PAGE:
13 thoughts on “How to Be an American Woman: Sue Kaufman’s Falling Bodies

  1. My father coded in the ER and they resusitated him even though he had a DNR and my brother was in the waiting room. His body (he was unconscious) was kept alive all weekend until our doctor came back from vacation. I pictured having to suffocate him with a pillow as he made me promise if this ever happened and before he would go into a nursing home. We were furious. He was 92 and had congestive heart failure. Don’t get me started.

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  2. Cynthia, that’s one reason I liked this book so much: it is so honest about what goes on in hospitals. The heroine thinks the nurse may be stealing her mother’s drugs. Sue Kaufman is gritty and smart, and this book does not seem dated in the least.

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  3. Sammie, yes, I did read The Homemaker and liked it, and I have actually enjoyed many Persephones and Viragos, in spite of what I say.:)

    Cynthia, I love Marilyn French, and had completely forgotten about her. I was going to read something she wrote for my pop lit Thanksgiving or Xmas, and then completely forgot to. I’m not sure I’ve read all her books: I should pick out something I haven’t read.

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  4. Interesting! I hadn’t heard of Sue Kaufman’s books, but they were mentioned in a recent NYT podcast that I was listening to, an interview with Erica Jong about the anniversary of Fear of Flying; she spoke about her frustration with books including that one, which she felt made the issues seem as though they were about particular marriages and particular men, rather than making it clear that these were patterns in society and conditioned behaviours and expectations beyond the individual lives sketched therein. Not having read any of the works that were discussed, I’m not saying whether I agree that that was TDoaMH’s intent/achievement, but it was mentioned by name and I do like it when talk of books synchs like that, so you’re more likely to keep a “new” title in mind. Besides, the broader discussion is certainly a fascinating one, if chicken-egg-y, if unanswerable, like the whole “what’s feminism” question.

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  5. Oh, I love Erica Jong! How funny that she dislikes Sue Kaufman. Their backgrounds are, I think, similar. Both went to Seven Sisters colleges: Jong to Barnard and Kaufman to Vassar. Both married doctors and became successful novelists Jong is very smart, perhaps more Henry Millerish than Kaufman, who is a smoother writer (more like Roth?). I identify with both of them. I would say that Kaufman DOES write about the broader issues, as I identify with her characters, and we’re not in New York City here! As for my maid–where the f— is she? Isadora Wing and Emma both have hired help.

    You’ll have to recommend some Canadian writers whom you’d like to see in print again!

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  6. Funny: they mentioned these books as alternatives to Roth’s too. It was a short interview, but definitely interesting. How curious that there are so many similarities in their experiences and yet they (seemingly) chose different approaches to writing fiction about women’s lives.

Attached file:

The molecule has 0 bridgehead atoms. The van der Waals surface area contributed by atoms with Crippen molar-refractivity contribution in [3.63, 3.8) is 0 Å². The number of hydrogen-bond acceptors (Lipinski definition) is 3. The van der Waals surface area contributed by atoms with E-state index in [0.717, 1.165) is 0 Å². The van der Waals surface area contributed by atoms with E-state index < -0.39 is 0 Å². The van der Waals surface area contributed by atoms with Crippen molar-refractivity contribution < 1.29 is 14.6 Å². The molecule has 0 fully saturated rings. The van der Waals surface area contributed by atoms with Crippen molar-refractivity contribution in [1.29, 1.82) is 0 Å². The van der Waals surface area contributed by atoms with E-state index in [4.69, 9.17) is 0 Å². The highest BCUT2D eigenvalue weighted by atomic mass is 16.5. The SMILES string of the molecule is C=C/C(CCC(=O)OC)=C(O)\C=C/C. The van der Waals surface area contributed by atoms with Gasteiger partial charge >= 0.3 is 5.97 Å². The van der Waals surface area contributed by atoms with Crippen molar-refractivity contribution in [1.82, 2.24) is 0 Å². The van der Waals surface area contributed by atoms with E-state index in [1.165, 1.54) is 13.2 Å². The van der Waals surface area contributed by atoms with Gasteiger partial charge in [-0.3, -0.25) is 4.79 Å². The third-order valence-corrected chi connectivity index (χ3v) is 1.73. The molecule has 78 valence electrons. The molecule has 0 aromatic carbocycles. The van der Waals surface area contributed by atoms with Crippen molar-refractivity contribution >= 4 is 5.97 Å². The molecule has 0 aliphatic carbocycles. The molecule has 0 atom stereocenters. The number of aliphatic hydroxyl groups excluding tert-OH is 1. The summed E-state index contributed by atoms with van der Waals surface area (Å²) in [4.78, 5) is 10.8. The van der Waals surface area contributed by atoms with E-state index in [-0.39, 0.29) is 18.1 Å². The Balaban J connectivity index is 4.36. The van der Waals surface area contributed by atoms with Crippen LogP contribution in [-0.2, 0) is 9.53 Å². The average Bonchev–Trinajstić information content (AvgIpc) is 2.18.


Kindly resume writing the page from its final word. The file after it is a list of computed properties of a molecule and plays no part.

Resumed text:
Just off-top-of-head, and thinking along these lines, I wish that Ethel Wilson’s books were more widely available (although I know Persephone has Hetty Dorval), although I think the New Canadian library paperbacks are still available to us here, so technically in print. I think Margaret Laurence’s The Fire Dwellers, published a little afterwards, might make for an interesting comparison with Kaufman’s books (it’s on Virago’s VMC list too, IIRC). And maybe Constance Beresford Howe’s A Population of One and Book of Eve (which I suspect are OP now). Also some early Joan Barfoot novels, like Abra, and Marian Engel’s books, which are probably (and sadly) OP. Some early Audrey Thomas works are hard to find too, so perhaps they are OP as well, although she has a new one just now, which I’m looking forward to reading. But that’s a big – if juicy – question.

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  7. BIP, I’m so excited because I have Abra! I’ll put it top of the list because I’m reading some women’s fiction now. Well, it’s been American, but I might as well add Canadian and it can be North American.

    I love Margaret Laurence. I have all her books and I might as well reread them, because it’s been so many years they’ll be like more books.

    Book of Eve used to be in my Amazon cart. I came across it because of a Plume Women’s series they published in the ’80s. You know how it is–you cut back on your buying–and maybe the book is still in your cart.

    And talk about unrepresented: for some reason very few Canadian writers seem to be published in the U.S. I”m sure I miss a lot of them, but when we used to go to Stratford I would come home with tons of Candaian books I’d never heard of. In fact that’s where I bought Abra probably. I have a Canadian edition.

    Lisa Moore’s book which you wrote about so fluently is at the top of the list at Amazon this month, I think.

    Off to do some reading of women writers because Ive been reading a LOT of guy books this year. They’re good, they’re classics, but women’s books are a little different, I think.

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  8. Pingback: The Lazy Blogger: Monopoly Money, Project Women’s Almost-Classics, & Should Novelists Be Paid More? | mirabile dictu